Commission proposals will weaken EU asylum law on EU-Belarus border

Last week the European Commission published a proposal that essentially gives EU member states bordering Belarus permission to ignore their legal responsibilities to people trying to cross the border. Under the proposals, Poland, Latvia and Lithuania will be allowed to disregard certain established EU asylum laws that lay down minimum standards for the treatment of people seeking sanctuary.


Charities and NGOs have been raising the alarm about rights violations on the Belarus border for months, following a rise in the numbers of people trying to cross and a reactionary response from the Polish authorities. In the autumn, thousands of people found themselves trapped in forest on the Polish-Belarus border, with little to no humanitarian assistance as the authorities clamped down on NGOs’ access. Those trying to cross have reportedly faced pushbacks and beatings by police and other authorities, and at least 11 people have died attempting to reach safety.


Yet in the face of clear and compelling evidence of human rights abuses on the border, the EU Commission has opted to legitimise the actions of Poland, Lithuania and Latvia by weakening the rules they must abide by. Rather than holding these countries to account, the Commission’s proposal actually condones and excuses their behaviour.


As explained in a recent editorial by the European Council for Refugees and Exiles (ECRE), the proposal will allow the three countries to “delay registration of applicants for up to four weeks [and] to house people in centres at the border with only basic needs met for sixteen weeks (likely to be detention, although this is not specified).” Alarmingly, the proposals do not include any of the usual exemptions for vulnerable groups, not even children.


The Commission insists that weakening existing asylum rules is the only solution given the exceptional circumstances, and argues that the measures will only be of a temporary nature (currently proposed for six months). But the Commission’s own stats raise doubts about this claim. Around 8,000 people have crossed from Belarus into the EU in 2021, a tiny figure when compared to the 248,000 asylum applications made across the EU in the first 6 months of 2021. The relatively small numbers of people seeking asylum via this route are manageable, in no way does the situation justify such a hardline response.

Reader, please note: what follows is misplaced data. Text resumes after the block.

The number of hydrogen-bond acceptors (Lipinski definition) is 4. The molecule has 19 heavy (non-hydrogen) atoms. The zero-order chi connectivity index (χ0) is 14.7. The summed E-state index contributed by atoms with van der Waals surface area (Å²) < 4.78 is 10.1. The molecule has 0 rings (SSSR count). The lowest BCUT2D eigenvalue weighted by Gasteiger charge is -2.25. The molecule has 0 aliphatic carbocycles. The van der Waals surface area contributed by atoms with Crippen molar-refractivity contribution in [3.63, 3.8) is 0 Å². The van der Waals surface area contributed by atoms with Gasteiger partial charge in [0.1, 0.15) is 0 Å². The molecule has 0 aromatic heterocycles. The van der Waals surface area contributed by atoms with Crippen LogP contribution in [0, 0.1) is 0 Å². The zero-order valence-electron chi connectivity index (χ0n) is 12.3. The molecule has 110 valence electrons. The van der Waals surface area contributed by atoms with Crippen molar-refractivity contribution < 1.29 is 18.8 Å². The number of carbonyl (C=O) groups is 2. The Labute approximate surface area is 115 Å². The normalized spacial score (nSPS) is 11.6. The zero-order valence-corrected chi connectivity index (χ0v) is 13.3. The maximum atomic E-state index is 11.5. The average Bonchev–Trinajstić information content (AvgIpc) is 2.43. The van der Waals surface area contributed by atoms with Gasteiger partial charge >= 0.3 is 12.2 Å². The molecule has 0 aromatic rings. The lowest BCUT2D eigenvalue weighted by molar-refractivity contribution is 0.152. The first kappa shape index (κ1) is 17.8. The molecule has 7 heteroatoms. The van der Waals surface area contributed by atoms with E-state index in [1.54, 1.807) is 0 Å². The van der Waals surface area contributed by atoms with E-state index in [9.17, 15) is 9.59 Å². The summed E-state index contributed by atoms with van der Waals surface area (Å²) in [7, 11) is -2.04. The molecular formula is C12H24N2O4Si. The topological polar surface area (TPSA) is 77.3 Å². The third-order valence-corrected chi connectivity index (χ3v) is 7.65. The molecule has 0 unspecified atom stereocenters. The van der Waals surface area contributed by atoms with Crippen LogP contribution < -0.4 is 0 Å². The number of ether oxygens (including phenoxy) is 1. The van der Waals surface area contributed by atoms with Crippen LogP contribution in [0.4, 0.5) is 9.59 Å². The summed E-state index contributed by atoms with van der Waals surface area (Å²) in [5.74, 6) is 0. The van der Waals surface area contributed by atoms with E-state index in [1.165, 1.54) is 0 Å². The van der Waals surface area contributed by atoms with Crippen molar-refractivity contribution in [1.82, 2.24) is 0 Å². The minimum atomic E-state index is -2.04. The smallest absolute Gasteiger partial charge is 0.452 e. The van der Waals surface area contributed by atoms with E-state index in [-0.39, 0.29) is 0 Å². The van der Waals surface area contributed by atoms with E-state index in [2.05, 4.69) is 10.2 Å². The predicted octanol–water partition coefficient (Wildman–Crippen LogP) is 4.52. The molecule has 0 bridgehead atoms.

Like many others, Europe Must Act is deeply concerned by the inhumane and extreme stance of the EU Commission and Member States. We’ve put together a short briefing setting out some of the most problematic parts of the Commission’s new proposals, for activists and campaigners who would like some key rebuttal points to challenge this inhumane approach. You can find the briefing in English and Polish below.


Polish:

Propozycja Komisji Europejskiej dotycząca granicy UE-Białoruś_
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Download PDF • 41KB

English:

Commission's proposal for EU-Belarus border - key rebuttals
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Download PDF • 141KB

Before the proposals enter into force they’ll be voted on by the EU Council, where at least 15 of the 27 Member States will need to vote in favour. The chances of this are high and the signs from recent Council meetings are not promising - in recent months Council ministers have called for the legalisation of pushbacks, refused pleas for relocations and chosen security above humanitarianism when it comes to Afghan refugees. It is difficult not to conclude that the situation on the Belarus-EU border is being used as a pretext to weaken EU asylum rights in Europe, a point that has been consistently made by groups including ECRE, Amnesty International and political bodies within the European Parliament. Indeed, even before the proposals were published, human rights activists have been mobilising to raise the alarm about violations on the border.


One such action is the upcoming Green Light initiative, organised by a group of asylum lawyers in the Netherlands. Following the lead of locals in Poland, who put a green light in their window to know they are able to help people on the move, Green Light is asking people across Europe to show their solidarity by putting a green light in their window during International Human Rights Day on 10th December.


Europe Must Act is taking part in Green Light, and we encourage all our supporters to join on 10th December and show your support for people seeking sanctuary. If you have any questions please contact